New Acquisitions to the Parliamentary Art Collection, 2022
A new temporary display in Portcullis House showcases new acquisitions to the Parliamentary Art Collection made by the Speaker’s Advisory Committee on Works of Art in 2022. The Committee oversees purchases, donations, and commissions to the permanent Parliamentary Art Collection in the House of Commons and advises on the use and management of the Collection.
The latest display celebrates a selection of recent additions. It continues the Committee’s push to diversify the subjects, makers, and scenes that form the Collection.
Barbara Duval by Janina Forbes-Robertson
The new acquisitions include a rare depiction of a suffrage campaigner by Janina Forbes-Robertson, who captured Barbara Duval in an armchair holding a book. Duval took part in one of Parliament’s most high-profile protests. On the 29th October 1908, at the age of 17, she and her mother attended a demonstration outside Parliament (a little after two women, Helen Fox and Muriel Matters, had chained themselves to the grilles in the Ladies Gallery and dropped a proclamation into the Chamber below). Both were arrested.
Duval campaigned throughout her life and appeared on the WSPU’s “Roll of Honour of Suffragette Prisoners, 1905-14.” Sadly, she died at 28 before she could exercise her hard-fought right to vote. The artist Forbes-Robertson was born in Poland as Janina Flamm, but moved to London after marrying Eric Forbes-Robertson. This portrait joins the Parliamentary Art Collection’s growing collection of suffragist and suffragette portraits, including John Bacon’s Emmeline Pankhurst (WOA 5438) and Julian Barrow’s Eleanor Rathbone, MP (WOA 4391).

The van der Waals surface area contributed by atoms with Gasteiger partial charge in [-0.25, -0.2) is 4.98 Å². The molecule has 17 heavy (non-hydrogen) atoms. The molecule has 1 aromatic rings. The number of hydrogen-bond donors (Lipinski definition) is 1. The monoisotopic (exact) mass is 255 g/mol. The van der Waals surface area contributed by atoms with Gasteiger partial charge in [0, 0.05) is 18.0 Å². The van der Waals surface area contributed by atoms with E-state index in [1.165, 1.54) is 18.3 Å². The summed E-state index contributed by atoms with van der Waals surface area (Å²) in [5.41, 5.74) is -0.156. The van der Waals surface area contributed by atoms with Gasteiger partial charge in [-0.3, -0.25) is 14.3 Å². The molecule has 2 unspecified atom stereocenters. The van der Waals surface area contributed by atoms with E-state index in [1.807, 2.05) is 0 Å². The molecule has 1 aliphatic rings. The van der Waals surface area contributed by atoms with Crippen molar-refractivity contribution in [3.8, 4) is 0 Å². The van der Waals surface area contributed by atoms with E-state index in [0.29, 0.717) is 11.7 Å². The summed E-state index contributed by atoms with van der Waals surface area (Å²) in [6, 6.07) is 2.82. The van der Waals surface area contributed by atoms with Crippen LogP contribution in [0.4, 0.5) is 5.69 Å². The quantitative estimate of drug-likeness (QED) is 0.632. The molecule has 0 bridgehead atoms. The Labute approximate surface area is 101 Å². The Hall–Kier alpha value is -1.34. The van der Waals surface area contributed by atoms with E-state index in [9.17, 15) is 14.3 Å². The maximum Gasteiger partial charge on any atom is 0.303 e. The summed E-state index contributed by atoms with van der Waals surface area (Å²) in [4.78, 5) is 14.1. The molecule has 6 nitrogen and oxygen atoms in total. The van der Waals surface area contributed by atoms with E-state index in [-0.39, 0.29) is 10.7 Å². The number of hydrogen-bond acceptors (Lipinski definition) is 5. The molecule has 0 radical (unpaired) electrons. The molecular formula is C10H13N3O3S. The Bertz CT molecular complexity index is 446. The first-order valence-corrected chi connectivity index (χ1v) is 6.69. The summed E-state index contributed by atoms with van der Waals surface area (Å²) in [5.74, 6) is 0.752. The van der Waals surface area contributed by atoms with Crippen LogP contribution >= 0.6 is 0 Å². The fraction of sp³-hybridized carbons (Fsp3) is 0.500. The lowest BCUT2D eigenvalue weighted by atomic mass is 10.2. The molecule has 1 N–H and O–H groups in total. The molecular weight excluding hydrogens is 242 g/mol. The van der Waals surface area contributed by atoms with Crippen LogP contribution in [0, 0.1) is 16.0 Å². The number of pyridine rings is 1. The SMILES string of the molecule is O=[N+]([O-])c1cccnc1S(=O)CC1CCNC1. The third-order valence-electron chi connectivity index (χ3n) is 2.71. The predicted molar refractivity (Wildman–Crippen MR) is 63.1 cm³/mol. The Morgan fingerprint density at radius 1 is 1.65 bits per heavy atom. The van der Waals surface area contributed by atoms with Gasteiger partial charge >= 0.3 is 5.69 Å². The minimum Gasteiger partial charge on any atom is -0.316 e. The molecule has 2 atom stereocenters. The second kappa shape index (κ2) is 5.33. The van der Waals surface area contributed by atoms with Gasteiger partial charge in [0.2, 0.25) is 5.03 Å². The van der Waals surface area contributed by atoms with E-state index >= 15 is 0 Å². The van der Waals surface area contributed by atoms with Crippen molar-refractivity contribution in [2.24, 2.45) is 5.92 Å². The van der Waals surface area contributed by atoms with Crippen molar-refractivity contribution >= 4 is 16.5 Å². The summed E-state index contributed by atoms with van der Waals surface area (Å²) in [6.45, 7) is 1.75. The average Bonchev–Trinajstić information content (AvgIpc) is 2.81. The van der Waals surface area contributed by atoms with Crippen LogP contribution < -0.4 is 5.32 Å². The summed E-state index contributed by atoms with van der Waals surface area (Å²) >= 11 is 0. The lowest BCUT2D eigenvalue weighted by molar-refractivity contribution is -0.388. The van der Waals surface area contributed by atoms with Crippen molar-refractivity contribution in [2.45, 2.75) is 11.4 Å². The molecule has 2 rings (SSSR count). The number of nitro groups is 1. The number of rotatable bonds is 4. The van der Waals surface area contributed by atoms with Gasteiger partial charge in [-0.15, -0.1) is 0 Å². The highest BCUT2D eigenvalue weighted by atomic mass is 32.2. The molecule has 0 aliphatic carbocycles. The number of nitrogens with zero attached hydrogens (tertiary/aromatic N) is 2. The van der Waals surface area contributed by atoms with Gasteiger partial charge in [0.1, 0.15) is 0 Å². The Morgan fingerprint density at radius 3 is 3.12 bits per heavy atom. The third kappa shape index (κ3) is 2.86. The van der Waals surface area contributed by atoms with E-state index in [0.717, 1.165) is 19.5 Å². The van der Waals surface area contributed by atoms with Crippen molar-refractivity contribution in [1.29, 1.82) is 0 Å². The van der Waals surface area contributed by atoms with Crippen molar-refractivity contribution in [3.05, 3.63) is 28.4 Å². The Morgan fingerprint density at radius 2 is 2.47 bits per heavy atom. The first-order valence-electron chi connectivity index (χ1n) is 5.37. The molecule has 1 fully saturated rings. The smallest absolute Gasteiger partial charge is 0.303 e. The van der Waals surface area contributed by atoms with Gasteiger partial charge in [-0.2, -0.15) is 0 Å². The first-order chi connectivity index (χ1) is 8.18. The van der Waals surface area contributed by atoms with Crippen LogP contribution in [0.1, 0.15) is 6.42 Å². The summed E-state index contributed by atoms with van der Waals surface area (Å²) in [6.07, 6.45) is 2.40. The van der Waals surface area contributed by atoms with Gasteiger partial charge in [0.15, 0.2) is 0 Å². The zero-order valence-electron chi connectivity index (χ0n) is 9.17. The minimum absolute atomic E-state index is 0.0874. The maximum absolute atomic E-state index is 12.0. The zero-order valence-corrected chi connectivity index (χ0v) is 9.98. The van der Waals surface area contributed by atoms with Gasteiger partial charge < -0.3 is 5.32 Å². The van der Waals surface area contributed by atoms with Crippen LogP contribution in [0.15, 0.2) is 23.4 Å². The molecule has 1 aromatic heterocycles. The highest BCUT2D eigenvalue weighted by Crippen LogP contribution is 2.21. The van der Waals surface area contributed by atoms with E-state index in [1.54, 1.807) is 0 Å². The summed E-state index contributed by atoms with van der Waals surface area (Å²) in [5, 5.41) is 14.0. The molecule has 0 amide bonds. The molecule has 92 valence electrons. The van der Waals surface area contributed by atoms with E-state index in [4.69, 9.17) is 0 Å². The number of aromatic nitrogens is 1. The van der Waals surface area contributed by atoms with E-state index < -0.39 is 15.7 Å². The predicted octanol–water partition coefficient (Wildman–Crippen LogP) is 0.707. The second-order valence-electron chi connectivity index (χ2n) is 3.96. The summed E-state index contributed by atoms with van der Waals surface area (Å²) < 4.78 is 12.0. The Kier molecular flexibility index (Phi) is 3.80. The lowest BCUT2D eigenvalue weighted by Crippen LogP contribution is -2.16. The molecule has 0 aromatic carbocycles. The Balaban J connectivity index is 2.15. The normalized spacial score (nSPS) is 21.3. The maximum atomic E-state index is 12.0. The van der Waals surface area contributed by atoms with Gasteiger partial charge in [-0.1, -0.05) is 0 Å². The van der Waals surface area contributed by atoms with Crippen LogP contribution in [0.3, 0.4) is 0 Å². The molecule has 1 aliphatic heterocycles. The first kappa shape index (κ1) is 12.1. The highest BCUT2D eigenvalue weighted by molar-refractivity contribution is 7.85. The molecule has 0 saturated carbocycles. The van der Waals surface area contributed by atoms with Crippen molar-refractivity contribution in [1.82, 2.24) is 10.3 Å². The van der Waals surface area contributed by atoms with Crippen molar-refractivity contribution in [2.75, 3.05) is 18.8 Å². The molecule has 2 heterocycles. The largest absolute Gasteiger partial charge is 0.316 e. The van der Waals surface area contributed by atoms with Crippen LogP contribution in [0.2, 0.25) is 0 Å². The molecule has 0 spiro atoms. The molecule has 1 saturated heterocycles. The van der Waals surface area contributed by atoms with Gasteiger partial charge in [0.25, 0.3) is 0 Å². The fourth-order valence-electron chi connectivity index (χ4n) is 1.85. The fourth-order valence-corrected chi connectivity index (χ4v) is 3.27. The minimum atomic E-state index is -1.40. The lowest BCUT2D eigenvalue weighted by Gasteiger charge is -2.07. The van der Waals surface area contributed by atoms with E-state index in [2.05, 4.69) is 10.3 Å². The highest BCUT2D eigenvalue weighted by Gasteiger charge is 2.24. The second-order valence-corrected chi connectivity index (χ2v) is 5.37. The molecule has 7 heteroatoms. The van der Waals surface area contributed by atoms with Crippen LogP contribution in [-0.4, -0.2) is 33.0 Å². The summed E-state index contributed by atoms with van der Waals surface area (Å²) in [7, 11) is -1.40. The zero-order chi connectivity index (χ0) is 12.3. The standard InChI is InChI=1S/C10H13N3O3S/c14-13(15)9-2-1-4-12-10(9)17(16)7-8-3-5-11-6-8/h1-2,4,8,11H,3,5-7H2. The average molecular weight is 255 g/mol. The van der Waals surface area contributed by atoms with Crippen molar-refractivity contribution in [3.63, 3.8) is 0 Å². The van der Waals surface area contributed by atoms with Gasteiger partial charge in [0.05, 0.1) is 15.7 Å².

Kate Hoey MP by Tess Barnes
The contemporary portraitist Tess Barnes brings another new and important face into the collection. She painted Baroness Hoey when she was Minister for Sport 22 years ago. Hoey was elected eight times. She served as an MP for Vauxhall in London for 30 years—the fourth longest serving woman of all time. Baroness Hoey continues her crucial contributions to Parliament in her new role in the House of Lords. Barnes depicts the former MP here surrounded by objects that reflect her work and career: a photograph of Hoey with her parents, an artwork she painted during a class run for MPs at Chelsea School of Art, as well as a photo with Arsenal football players.
Idris Khan’s London Series
Topographical works (or studies of places) form a major part of the Parliamentary Art Collection. Our latest display includes five prints that extend that portfolio by depicting five of London’s iconic landmarks: The Houses of Parliament, the London Eye, Buckingham Palace, Tower Bridge, and St Paul’s Cathedral. Idris Khan’s “London series” was originally commissioned by the New York Times in 2012. Each shows London as a palimpsest (an item where new layers are added over the previous). It is composed from found imagery—postcards, photos, advertisements—from the 1930s onwards. Khan is a major British artist working across photography, video, and sculpture. His first career survey exhibition opens this year at the Milwaukee Art Museum in the United States.
Timeless by John Reyntiens
Among the most recent architectural work on the Estate is the restoration of Big Ben and the Elizabeth Tower. The Reyntiens Glass Studio was central to this refurbishment, cutting and installing intricate glasswork for the clock faces by hand. The owner and stained-glass artist John Reyntiens donated a print to the Parliamentary Art Collection last year called “Timeless.” It symbolises the mammoth scale of the construction work and the longevity of the building. The clock in the print has no arms, capturing a moment during the construction work. Each member of the team who worked on the project signed the artwork.
John Hume by Colin Davidson
The New Acquisitions to the Parliamentary Art Collection 2022-3 display gave us another opportunity to celebrate Colin Davidson’s extraordinary portrait of John Hume commissioned by the Committee. You can read more about the work in our news story about the painting’s unveiling.